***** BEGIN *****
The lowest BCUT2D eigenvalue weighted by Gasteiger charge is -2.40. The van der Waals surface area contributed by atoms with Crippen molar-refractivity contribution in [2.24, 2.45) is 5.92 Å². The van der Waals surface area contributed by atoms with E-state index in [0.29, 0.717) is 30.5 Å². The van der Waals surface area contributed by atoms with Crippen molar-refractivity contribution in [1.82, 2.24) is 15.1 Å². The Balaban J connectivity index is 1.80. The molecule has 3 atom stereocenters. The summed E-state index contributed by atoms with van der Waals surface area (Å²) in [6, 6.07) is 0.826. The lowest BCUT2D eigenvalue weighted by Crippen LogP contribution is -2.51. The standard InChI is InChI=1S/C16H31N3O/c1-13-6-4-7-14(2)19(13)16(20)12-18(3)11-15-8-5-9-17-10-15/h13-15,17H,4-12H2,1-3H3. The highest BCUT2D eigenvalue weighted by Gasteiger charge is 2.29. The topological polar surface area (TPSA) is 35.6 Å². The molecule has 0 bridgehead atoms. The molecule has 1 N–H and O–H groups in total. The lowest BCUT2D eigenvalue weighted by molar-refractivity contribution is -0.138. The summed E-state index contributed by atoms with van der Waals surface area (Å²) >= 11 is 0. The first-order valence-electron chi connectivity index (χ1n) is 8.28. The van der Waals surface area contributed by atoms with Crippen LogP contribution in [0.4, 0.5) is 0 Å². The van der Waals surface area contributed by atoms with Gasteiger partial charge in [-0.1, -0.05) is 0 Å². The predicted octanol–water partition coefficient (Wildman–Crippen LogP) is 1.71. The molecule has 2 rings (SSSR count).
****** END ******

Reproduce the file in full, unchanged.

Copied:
The lowest BCUT2D eigenvalue weighted by Gasteiger charge is -2.40. The van der Waals surface area contributed by atoms with Crippen molar-refractivity contribution in [2.24, 2.45) is 5.92 Å². The van der Waals surface area contributed by atoms with E-state index in [0.29, 0.717) is 30.5 Å². The van der Waals surface area contributed by atoms with Crippen molar-refractivity contribution in [1.82, 2.24) is 15.1 Å². The Balaban J connectivity index is 1.80. The molecule has 3 atom stereocenters. The summed E-state index contributed by atoms with van der Waals surface area (Å²) in [6, 6.07) is 0.826. The lowest BCUT2D eigenvalue weighted by Crippen LogP contribution is -2.51. The standard InChI is InChI=1S/C16H31N3O/c1-13-6-4-7-14(2)19(13)16(20)12-18(3)11-15-8-5-9-17-10-15/h13-15,17H,4-12H2,1-3H3. The highest BCUT2D eigenvalue weighted by Gasteiger charge is 2.29. The topological polar surface area (TPSA) is 35.6 Å². The molecule has 0 bridgehead atoms. The molecule has 1 N–H and O–H groups in total. The lowest BCUT2D eigenvalue weighted by molar-refractivity contribution is -0.138. The summed E-state index contributed by atoms with van der Waals surface area (Å²) >= 11 is 0. The first-order valence-electron chi connectivity index (χ1n) is 8.28. The van der Waals surface area contributed by atoms with Crippen LogP contribution in [0.4, 0.5) is 0 Å². The van der Waals surface area contributed by atoms with Gasteiger partial charge in [-0.1, -0.05) is 0 Å². The predicted octanol–water partition coefficient (Wildman–Crippen LogP) is 1.71. The molecule has 2 rings (SSSR count).